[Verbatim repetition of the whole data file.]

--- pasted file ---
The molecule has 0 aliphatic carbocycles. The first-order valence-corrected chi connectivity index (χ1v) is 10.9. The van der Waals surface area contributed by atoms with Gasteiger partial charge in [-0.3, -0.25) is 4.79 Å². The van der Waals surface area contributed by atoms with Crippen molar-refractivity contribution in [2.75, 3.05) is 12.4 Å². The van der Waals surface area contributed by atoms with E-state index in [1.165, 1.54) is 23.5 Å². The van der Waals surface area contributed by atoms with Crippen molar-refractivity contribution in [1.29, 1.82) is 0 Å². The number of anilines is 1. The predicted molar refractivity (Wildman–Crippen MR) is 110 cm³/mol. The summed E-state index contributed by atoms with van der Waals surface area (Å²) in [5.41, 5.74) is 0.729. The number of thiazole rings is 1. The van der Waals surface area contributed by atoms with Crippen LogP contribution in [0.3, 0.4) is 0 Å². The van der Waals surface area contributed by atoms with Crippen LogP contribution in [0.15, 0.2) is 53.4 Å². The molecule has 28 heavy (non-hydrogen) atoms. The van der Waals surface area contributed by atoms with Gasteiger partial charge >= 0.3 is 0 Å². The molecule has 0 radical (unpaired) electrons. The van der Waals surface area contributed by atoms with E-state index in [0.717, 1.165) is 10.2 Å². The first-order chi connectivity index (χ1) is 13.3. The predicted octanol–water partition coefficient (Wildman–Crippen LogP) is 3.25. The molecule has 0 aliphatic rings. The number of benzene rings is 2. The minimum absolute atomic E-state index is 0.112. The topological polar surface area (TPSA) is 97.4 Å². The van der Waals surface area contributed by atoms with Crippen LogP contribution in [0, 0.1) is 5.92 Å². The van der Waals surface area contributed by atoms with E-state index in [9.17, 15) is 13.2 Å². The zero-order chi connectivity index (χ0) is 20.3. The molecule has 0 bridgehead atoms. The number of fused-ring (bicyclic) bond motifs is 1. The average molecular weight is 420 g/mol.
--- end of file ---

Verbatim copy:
The molecule has 0 aliphatic carbocycles. The first-order valence-corrected chi connectivity index (χ1v) is 10.9. The van der Waals surface area contributed by atoms with Gasteiger partial charge in [-0.3, -0.25) is 4.79 Å². The van der Waals surface area contributed by atoms with Crippen molar-refractivity contribution in [2.75, 3.05) is 12.4 Å². The van der Waals surface area contributed by atoms with E-state index in [1.165, 1.54) is 23.5 Å². The van der Waals surface area contributed by atoms with Crippen molar-refractivity contribution in [1.29, 1.82) is 0 Å². The number of anilines is 1. The predicted molar refractivity (Wildman–Crippen MR) is 110 cm³/mol. The summed E-state index contributed by atoms with van der Waals surface area (Å²) in [5.41, 5.74) is 0.729. The number of thiazole rings is 1. The van der Waals surface area contributed by atoms with Crippen LogP contribution in [0.3, 0.4) is 0 Å². The van der Waals surface area contributed by atoms with Crippen LogP contribution in [0.15, 0.2) is 53.4 Å². The molecule has 28 heavy (non-hydrogen) atoms. The van der Waals surface area contributed by atoms with Gasteiger partial charge >= 0.3 is 0 Å². The molecule has 0 radical (unpaired) electrons. The van der Waals surface area contributed by atoms with E-state index in [0.717, 1.165) is 10.2 Å². The first-order chi connectivity index (χ1) is 13.3. The predicted octanol–water partition coefficient (Wildman–Crippen LogP) is 3.25. The molecule has 0 aliphatic rings. The number of benzene rings is 2. The minimum absolute atomic E-state index is 0.112. The topological polar surface area (TPSA) is 97.4 Å². The van der Waals surface area contributed by atoms with Crippen LogP contribution in [0, 0.1) is 5.92 Å². The van der Waals surface area contributed by atoms with E-state index in [9.17, 15) is 13.2 Å². The zero-order chi connectivity index (χ0) is 20.3. The molecule has 0 bridgehead atoms. The number of fused-ring (bicyclic) bond motifs is 1. The average molecular weight is 420 g/mol.